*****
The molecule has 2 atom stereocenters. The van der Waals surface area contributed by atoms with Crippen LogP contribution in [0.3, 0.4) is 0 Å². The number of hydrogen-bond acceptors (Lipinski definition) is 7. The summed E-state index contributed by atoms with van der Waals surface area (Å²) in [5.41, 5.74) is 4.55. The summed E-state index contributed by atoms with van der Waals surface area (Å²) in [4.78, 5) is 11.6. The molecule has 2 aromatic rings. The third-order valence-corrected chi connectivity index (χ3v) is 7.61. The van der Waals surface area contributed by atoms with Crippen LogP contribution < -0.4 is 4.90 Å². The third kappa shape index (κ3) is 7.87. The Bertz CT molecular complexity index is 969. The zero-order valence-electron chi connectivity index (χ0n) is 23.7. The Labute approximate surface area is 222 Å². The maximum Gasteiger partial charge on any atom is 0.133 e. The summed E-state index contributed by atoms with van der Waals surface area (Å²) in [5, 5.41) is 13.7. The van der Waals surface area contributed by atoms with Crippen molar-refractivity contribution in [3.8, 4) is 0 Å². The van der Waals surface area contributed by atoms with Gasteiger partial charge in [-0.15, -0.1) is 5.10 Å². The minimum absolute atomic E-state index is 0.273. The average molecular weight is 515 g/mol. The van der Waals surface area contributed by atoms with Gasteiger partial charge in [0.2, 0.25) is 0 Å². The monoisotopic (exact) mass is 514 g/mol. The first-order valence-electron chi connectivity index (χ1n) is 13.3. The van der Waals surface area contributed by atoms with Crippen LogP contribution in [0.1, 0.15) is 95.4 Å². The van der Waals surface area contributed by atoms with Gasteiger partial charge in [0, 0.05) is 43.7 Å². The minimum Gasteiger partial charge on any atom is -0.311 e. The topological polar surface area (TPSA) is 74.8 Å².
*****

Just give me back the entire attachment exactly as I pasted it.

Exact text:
The molecule has 2 atom stereocenters. The van der Waals surface area contributed by atoms with Crippen LogP contribution in [0.3, 0.4) is 0 Å². The number of hydrogen-bond acceptors (Lipinski definition) is 7. The summed E-state index contributed by atoms with van der Waals surface area (Å²) in [5.41, 5.74) is 4.55. The summed E-state index contributed by atoms with van der Waals surface area (Å²) in [4.78, 5) is 11.6. The molecule has 2 aromatic rings. The third-order valence-corrected chi connectivity index (χ3v) is 7.61. The van der Waals surface area contributed by atoms with Crippen LogP contribution < -0.4 is 4.90 Å². The third kappa shape index (κ3) is 7.87. The Bertz CT molecular complexity index is 969. The zero-order valence-electron chi connectivity index (χ0n) is 23.7. The Labute approximate surface area is 222 Å². The maximum Gasteiger partial charge on any atom is 0.133 e. The summed E-state index contributed by atoms with van der Waals surface area (Å²) in [5, 5.41) is 13.7. The van der Waals surface area contributed by atoms with Crippen molar-refractivity contribution in [3.8, 4) is 0 Å². The van der Waals surface area contributed by atoms with Gasteiger partial charge in [-0.15, -0.1) is 5.10 Å². The minimum absolute atomic E-state index is 0.273. The average molecular weight is 515 g/mol. The van der Waals surface area contributed by atoms with Gasteiger partial charge in [0.2, 0.25) is 0 Å². The monoisotopic (exact) mass is 514 g/mol. The first-order valence-electron chi connectivity index (χ1n) is 13.3. The van der Waals surface area contributed by atoms with Crippen LogP contribution in [0.1, 0.15) is 95.4 Å². The van der Waals surface area contributed by atoms with Gasteiger partial charge in [0, 0.05) is 43.7 Å². The minimum Gasteiger partial charge on any atom is -0.311 e. The topological polar surface area (TPSA) is 74.8 Å².